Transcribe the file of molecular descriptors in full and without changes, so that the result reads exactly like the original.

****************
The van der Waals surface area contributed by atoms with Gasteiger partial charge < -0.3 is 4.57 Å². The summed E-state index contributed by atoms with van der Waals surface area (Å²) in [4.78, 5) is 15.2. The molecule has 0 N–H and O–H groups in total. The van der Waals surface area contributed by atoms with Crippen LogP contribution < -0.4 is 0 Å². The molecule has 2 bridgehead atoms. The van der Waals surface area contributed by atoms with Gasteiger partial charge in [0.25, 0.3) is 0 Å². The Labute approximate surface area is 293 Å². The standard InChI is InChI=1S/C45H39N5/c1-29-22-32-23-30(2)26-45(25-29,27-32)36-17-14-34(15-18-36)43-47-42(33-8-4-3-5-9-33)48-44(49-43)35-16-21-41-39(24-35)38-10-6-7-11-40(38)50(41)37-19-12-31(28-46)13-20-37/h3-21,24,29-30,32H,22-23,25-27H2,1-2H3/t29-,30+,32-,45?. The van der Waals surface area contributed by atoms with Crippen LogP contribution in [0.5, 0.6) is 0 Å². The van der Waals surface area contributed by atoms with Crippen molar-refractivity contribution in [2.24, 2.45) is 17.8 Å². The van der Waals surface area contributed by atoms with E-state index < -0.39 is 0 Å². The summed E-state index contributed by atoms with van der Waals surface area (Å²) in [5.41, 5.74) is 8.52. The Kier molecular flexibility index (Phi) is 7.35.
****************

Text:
The van der Waals surface area contributed by atoms with Gasteiger partial charge < -0.3 is 4.57 Å². The summed E-state index contributed by atoms with van der Waals surface area (Å²) in [4.78, 5) is 15.2. The molecule has 0 N–H and O–H groups in total. The van der Waals surface area contributed by atoms with Crippen LogP contribution < -0.4 is 0 Å². The molecule has 2 bridgehead atoms. The van der Waals surface area contributed by atoms with Gasteiger partial charge in [0.25, 0.3) is 0 Å². The Labute approximate surface area is 293 Å². The standard InChI is InChI=1S/C45H39N5/c1-29-22-32-23-30(2)26-45(25-29,27-32)36-17-14-34(15-18-36)43-47-42(33-8-4-3-5-9-33)48-44(49-43)35-16-21-41-39(24-35)38-10-6-7-11-40(38)50(41)37-19-12-31(28-46)13-20-37/h3-21,24,29-30,32H,22-23,25-27H2,1-2H3/t29-,30+,32-,45?. The van der Waals surface area contributed by atoms with Crippen LogP contribution in [0.5, 0.6) is 0 Å². The van der Waals surface area contributed by atoms with Crippen molar-refractivity contribution in [2.24, 2.45) is 17.8 Å². The van der Waals surface area contributed by atoms with E-state index < -0.39 is 0 Å². The summed E-state index contributed by atoms with van der Waals surface area (Å²) in [5.41, 5.74) is 8.52. The Kier molecular flexibility index (Phi) is 7.35.